Q. I am responsible for fixing the gaps in the veneer on all of our office doors. What is the best way to do this? I’ve tried wood glue and painter’s tape (don’t laugh). Putting on a new strip of veneer is not an option; the boss does not want me to do that.
A. You can try wood glue again or contact cement, which is what the veneer was put on with originally. Spread the cement/glue on the veneer and its substrate wherever an edge has lifted. Use bar clamps to span the door width. Clamp the repairs using wide pieces of wood to spread the pressure evenly. Cover these pieces with plastic wrap or wax paper so the adhesive won’t stick to them. If glue squeezes out the sides, wipe it up with a damp rag right away. If you are using contact cement, wipe up the extra with paint thinner.
When the glue/cement dries and the clamps come off, brush on a couple of coats of varnish, if needed.
Q. After recently giving my porch floor a thorough cleaning, I noticed fine shavings and a small hole in the ceiling. My son suggested that it could be bees, and, sure enough, I saw one coming out of the hole. Then I saw another hole with another bee at work. I used a lethal spray, which I really don’t like doing. I don’t think that’s a permanent solution. Also, I have two small dogs that enjoy the porch. I don’t want to take a chance that they will breathe in the fumes. What should I do?
A. It sounds as if you have carpenter bees. They look like bumblebees, but the males don’t have stingers, according to the University of Kentucky’s College of Agriculture, Food, and Environment. “Female carpenter bees can inflict a painful sting but seldom will unless they are handled.’’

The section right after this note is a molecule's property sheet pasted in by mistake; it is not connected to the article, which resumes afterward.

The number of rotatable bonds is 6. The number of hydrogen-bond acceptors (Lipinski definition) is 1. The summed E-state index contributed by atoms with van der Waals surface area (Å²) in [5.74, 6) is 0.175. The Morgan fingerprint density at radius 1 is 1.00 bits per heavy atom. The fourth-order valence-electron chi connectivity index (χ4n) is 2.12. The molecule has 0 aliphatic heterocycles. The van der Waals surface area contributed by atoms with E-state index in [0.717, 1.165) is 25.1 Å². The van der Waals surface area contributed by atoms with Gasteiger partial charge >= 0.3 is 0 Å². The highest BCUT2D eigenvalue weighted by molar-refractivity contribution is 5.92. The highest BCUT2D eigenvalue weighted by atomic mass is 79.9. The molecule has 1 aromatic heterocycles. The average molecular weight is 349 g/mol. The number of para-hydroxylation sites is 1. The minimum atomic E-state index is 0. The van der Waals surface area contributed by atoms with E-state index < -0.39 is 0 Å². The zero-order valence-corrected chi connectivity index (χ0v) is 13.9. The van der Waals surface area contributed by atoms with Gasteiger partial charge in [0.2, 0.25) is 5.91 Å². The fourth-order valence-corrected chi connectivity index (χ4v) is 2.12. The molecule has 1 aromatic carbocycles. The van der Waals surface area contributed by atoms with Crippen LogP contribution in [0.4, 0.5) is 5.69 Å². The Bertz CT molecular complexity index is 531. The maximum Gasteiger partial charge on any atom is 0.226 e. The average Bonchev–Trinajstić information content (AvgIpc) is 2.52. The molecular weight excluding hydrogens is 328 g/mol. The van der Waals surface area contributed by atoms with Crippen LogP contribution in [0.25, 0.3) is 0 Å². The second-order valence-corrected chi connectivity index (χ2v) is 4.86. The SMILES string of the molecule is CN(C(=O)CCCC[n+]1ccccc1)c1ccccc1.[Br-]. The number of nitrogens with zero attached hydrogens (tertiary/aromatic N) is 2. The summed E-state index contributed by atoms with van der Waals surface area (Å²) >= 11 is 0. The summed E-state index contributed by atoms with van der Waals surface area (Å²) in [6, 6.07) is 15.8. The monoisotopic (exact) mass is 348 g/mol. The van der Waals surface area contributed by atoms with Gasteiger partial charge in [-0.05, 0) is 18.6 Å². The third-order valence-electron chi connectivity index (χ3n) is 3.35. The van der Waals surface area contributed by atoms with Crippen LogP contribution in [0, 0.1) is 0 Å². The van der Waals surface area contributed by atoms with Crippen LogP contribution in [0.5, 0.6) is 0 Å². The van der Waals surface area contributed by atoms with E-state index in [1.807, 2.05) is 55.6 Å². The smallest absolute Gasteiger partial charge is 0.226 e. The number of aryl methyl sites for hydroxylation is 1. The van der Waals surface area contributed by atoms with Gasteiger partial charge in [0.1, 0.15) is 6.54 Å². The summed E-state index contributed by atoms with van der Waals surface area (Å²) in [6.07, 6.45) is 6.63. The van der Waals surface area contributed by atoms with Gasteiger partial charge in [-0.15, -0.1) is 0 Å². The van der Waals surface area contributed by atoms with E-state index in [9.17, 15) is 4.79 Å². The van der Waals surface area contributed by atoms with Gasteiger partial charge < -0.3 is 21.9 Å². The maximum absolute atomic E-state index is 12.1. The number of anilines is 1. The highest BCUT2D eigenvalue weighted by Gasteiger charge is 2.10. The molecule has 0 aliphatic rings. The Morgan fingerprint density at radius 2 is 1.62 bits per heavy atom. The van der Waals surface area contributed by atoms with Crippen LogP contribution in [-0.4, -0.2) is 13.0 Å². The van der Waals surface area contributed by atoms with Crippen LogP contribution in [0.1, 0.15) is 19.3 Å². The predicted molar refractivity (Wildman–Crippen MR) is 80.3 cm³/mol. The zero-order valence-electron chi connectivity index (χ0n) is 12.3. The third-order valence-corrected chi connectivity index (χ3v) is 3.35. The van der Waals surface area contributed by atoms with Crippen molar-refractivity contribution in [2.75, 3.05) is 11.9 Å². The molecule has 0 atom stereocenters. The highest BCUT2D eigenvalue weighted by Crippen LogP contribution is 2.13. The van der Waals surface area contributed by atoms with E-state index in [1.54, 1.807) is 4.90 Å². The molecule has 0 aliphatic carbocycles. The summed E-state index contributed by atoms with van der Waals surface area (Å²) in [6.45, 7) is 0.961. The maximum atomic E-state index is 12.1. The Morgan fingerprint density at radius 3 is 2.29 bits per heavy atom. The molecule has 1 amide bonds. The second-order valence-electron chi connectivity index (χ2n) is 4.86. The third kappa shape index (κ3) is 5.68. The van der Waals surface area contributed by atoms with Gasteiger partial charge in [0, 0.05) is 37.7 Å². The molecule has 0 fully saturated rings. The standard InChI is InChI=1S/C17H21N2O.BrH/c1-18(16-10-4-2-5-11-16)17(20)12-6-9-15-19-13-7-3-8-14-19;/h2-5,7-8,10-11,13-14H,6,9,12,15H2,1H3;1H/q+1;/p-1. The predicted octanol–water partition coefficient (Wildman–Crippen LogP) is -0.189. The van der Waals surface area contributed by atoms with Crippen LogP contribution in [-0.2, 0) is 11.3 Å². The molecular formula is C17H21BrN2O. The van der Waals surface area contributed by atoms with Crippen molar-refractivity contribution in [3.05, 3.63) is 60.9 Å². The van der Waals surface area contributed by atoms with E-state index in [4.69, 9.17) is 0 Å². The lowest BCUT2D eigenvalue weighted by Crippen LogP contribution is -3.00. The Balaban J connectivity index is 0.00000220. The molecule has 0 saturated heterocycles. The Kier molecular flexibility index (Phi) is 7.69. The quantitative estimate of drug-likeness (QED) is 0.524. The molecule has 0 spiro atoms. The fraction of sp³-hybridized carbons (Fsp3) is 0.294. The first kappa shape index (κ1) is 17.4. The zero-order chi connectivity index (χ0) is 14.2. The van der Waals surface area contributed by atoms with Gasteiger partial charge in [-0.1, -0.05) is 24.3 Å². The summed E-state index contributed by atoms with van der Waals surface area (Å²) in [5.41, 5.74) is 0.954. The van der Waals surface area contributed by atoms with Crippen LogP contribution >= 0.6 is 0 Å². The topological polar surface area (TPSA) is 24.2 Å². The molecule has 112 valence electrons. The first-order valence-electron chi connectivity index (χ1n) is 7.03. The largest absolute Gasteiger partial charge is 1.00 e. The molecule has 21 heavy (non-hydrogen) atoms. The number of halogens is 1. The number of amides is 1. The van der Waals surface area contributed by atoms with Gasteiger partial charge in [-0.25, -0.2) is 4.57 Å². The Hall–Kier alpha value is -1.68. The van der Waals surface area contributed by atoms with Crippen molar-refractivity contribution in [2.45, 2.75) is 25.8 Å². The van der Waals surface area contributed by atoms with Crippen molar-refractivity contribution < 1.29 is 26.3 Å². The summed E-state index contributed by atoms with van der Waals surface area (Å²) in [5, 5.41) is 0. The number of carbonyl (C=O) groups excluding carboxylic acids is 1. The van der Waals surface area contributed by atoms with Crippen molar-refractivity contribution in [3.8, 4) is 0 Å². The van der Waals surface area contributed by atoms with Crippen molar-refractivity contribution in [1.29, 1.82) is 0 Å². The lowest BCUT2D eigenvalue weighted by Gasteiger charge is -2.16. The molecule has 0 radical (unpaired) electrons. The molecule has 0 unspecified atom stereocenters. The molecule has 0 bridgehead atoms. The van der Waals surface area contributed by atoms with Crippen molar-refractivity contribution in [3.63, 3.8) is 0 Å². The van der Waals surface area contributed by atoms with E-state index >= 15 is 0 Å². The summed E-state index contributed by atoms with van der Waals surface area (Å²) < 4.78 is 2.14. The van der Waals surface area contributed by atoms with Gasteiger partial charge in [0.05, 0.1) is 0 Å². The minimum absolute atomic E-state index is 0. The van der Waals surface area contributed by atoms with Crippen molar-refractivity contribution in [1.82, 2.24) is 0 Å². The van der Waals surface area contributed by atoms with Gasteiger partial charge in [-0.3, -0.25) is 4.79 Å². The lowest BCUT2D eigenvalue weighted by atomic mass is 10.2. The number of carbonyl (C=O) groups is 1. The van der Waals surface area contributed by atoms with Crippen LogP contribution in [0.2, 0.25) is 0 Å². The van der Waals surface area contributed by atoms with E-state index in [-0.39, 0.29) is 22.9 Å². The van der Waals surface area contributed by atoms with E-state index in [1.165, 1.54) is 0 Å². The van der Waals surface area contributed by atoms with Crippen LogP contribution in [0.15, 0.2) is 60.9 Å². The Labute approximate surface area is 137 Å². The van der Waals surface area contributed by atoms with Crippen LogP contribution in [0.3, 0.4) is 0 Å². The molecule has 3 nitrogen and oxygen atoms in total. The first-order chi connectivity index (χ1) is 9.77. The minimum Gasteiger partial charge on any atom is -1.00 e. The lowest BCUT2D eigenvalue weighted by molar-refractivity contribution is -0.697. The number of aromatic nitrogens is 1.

Carpenter bees are important pollinators. You should contact a local beekeeper, rather than an exterminator or trying to remove them yourself.
Carpenter bees like bare wood, but I’ve seen them burrow tunnels in painted wood, too.
People have had success with a nonsynthetic citrus and/or tea tree oil spray. Try to find a citrus-based spray specifically designed for carpenter bees, or be industrious and make one yourself. Cut up the rinds of several different citrus fruits (orange, lemon, lime, grapefruit) and boil them in a shallow pot filled with water. Fill a spray bottle with the concoction.
The problem with the citrus spray is that once carpenter bees have established a larvae nest, it’s too late to keep them from reproducing and starting the whole menacing cycle over again. You really should call in a professional.
When the bees are gone, seal up the holes and repaint.
Rob Robillard is a general contractor, carpenter, editor of AConcordCarpenter.com, and principal of a carpentry and renovation business. Send your questions to firstname.lastname@example.org or tweet them to @robertrobillard. Subscribe to our free real estate newsletter at pages.email.bostonglobe.com/AddressSignUp.